Sculptor wrote:
Mon Oct 21, 2019 9:23 pm
Eodnhoj7 wrote:
Sun Oct 20, 2019 9:45 pm
Sculptor wrote:
Sun Oct 20, 2019 9:31 pm

Projection.
I'm not the one seeing a terrorist behind every mosque.
I am not either, but I dont go around seeing every as "no different from any other prospective terrorist."
Calling you a prospective terrorist is not paranoia. I've no fear of terrorism.
I've more change of dying from a bizarre washing machine accident.
You are just paranioacally responding to the media hysteria.
You may have no fear of terrorism due to various reasons but it would be very selfish of you if you do not have concern for terrorism as a whole and its negative impact and threat to humanity, in this case, Islamic-based-terrorism.

Veritas Aequitas
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Re: Is the Critique of Islam Islamophobic?

Post by Veritas Aequitas » Tue Oct 22, 2019 4:36 am

Sculptor wrote:
Mon Oct 21, 2019 9:28 pm
Veritas Aequitas wrote:
Mon Oct 21, 2019 1:46 am
Sculptor wrote:
Sun Oct 20, 2019 1:21 pm


Christians are what Christianity has done.
I would never allow myself to be associated with that inhuman death cult.
You have not established the definition of "what is Christianity" and 'who is a Christian' in accordance to the Gospels, how can your statements above be valid and true?
I've no need to establish a definition.
Just as no one here as done that for Islam.
I'm a historian, the evidence of "christians" is manifold as so are the self-definitions too.
If we do not establish a definition with consensus, then we could be talking pass one another, i.e. a sign of intellectual incompetence.

In the case with Islam, the most definite definition of Islam would be what Allah - the ultimate authority of Islam, define as 'Islam' as indicated in Quran 5:3 below.
  • 5:3 ... This day have I [Allah] Perfected your religion for you [Muslims] and completed My favour unto you [Muslims], and have chosen for you [Muslims] as religion AL-ISLAM. ...
Islam as perfected for Muslims is contained within the 6236 verses of 77,449 words of Allah delivered directly to Muhammad via angel Gabriel.

I have defined Islam -many times - as the ideology that is represented within the 6236 verses of 77,449 words of Allah in the Quran.
How else can the definition be?

The above example is applicable to 'What is Christianity' and 'Who is a Christian'.
Christianity is thus represented solely by the words of Jesus/God in the Gospel as reported by the 4 apostles.
A Christian is a person who had entered into a personal contract/agreement/covenant with the acceptance of Jesus/God's offer as in John 3:16 and limited by John 14:6 [Jesus the only way].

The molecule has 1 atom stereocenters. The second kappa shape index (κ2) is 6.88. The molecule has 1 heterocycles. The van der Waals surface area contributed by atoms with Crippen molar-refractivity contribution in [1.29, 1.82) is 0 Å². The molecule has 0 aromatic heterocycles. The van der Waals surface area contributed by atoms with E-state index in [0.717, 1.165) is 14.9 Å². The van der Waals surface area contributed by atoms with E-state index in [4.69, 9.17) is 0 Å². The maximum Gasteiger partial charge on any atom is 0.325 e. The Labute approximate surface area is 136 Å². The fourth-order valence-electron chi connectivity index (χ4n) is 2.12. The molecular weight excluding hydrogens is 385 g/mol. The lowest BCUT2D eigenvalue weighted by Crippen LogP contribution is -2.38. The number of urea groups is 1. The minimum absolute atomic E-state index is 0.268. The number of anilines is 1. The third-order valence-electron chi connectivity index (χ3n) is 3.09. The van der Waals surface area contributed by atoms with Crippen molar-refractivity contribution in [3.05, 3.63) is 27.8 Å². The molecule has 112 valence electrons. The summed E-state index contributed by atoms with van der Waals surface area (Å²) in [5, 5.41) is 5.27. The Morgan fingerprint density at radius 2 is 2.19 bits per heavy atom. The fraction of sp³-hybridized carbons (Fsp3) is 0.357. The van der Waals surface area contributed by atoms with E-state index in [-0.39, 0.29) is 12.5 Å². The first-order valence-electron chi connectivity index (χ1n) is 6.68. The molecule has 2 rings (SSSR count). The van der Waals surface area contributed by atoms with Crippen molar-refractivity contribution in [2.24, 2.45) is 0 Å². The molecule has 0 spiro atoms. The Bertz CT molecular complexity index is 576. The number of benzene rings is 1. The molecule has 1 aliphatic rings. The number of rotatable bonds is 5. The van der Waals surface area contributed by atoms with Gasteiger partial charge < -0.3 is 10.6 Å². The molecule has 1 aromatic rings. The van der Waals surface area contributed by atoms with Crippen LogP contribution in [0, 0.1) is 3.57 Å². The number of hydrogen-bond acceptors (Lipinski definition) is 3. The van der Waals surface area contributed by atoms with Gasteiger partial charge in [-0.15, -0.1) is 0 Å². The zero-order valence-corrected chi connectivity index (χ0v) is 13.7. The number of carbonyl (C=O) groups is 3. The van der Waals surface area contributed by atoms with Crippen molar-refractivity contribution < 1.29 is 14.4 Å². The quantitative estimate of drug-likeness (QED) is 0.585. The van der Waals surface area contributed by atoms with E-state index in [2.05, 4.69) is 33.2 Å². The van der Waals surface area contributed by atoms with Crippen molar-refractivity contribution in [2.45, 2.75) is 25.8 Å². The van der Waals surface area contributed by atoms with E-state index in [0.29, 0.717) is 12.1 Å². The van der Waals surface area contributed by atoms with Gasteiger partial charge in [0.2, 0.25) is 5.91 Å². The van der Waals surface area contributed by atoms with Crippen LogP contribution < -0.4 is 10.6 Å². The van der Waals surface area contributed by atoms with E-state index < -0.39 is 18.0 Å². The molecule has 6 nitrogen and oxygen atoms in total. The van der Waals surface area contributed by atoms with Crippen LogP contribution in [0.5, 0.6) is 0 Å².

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Immanuel Can
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Re: Is the Critique of Islam Islamophobic?

Post by Immanuel Can » Tue Oct 22, 2019 4:51 am

Veritas Aequitas wrote:
Tue Oct 22, 2019 3:55 am
Immanuel Can wrote:
Mon Oct 21, 2019 1:47 pm
Veritas Aequitas wrote:
Mon Oct 21, 2019 2:29 am

As far as is known Hitchens remained an [a]theist till his death.
He did. And the book is quite fair about that. But it's very interesting to see how his friendship with the author changed his attitude, as well. Hitchens was not a man with a fixed view: he was a man in transition. He had started by being very hard-hearted, but at the end was asking serious questions of himself. He was better than the angry, closed-minded person he seemed to be in public.
The above one person's subjective view cannot be fact
Read it. You'll find it gives you some facts you never knew about Mr. Hitchens.
The once world's most notable atheist, Anthony Flew converted to deism in the later part of his life. The reason is due to natural neural atrophy in the later part of one's life.
This, I'm afraid, is nothing more than a scurrilous lie, which has been abundantly refuted. He wrote his last book to refute this craven and unjust claim. It explains his change of heart, in a cogent and logical argument. Again, if you don't read it, you'll imagine untruths. What really happened is that a thinking man realized his Atheism had been ill-considered. And you can see it for yourself in his book https://www.harpercollins.com/978006133 ... -is-a-god/ I have read it, and have a copy now. Have you, to see if the accusations against Flew were warranted or not?

Now, I can understand why Atheists would want to believe that their leading light had defected to the other side, but it's really below contemptible that they turned on him and said that senility was the cause. It most decidedly was not. Like Thomas Nagel, who got in similar trouble for contradicting Atheist orthodoxy on the mind-brain problem, Flew soon discovered that Atheists apparently have no loyalties but to the ideology of Atheism. Both men discovered that their former "friends" and "admirers" would turn like a pack of jackals on anybody who breaks ranks.
A Christian is one who had entered into a personal contract and a personal relationship with God when s/he accept God/Jesus' offer as in John 3:16 and conditioned by John 14:6 and 100+ other verses of the same,
https://www.openbible.info/topics/jesus ... e_only_way
Did you actually read these verses? You should. There is no quid pro quo there. It's not an "agreement," far less a "contract." It's a placing of faith in the complete work of God, and in the salvation He has unilaterally provided, without regard for one's works (Eph. 2:8-9 and Titus 3:5), not a promise to do something for God in exchange for salvation.